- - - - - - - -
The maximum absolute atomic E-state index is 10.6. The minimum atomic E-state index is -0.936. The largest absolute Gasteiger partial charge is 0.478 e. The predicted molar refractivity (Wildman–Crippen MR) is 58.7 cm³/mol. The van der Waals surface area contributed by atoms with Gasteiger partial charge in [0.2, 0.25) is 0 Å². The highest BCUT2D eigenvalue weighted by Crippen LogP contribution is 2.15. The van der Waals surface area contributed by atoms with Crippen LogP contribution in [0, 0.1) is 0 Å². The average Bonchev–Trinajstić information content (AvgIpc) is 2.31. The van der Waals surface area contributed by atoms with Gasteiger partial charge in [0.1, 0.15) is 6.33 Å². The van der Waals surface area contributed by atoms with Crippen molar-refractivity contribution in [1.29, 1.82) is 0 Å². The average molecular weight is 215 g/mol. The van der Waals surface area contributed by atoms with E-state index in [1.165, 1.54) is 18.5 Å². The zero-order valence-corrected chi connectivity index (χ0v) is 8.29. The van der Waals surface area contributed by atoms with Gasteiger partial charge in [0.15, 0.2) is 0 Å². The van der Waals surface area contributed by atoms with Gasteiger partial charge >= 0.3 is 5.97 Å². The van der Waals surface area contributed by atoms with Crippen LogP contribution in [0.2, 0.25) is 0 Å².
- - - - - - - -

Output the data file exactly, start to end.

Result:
The maximum absolute atomic E-state index is 10.6. The minimum atomic E-state index is -0.936. The largest absolute Gasteiger partial charge is 0.478 e. The predicted molar refractivity (Wildman–Crippen MR) is 58.7 cm³/mol. The van der Waals surface area contributed by atoms with Gasteiger partial charge in [0.2, 0.25) is 0 Å². The highest BCUT2D eigenvalue weighted by Crippen LogP contribution is 2.15. The van der Waals surface area contributed by atoms with Crippen LogP contribution in [0, 0.1) is 0 Å². The average Bonchev–Trinajstić information content (AvgIpc) is 2.31. The van der Waals surface area contributed by atoms with Gasteiger partial charge in [0.1, 0.15) is 6.33 Å². The van der Waals surface area contributed by atoms with Crippen molar-refractivity contribution in [1.29, 1.82) is 0 Å². The average molecular weight is 215 g/mol. The van der Waals surface area contributed by atoms with E-state index in [1.165, 1.54) is 18.5 Å². The zero-order valence-corrected chi connectivity index (χ0v) is 8.29. The van der Waals surface area contributed by atoms with Gasteiger partial charge in [0.15, 0.2) is 0 Å². The van der Waals surface area contributed by atoms with Gasteiger partial charge >= 0.3 is 5.97 Å². The van der Waals surface area contributed by atoms with Crippen LogP contribution in [0.2, 0.25) is 0 Å².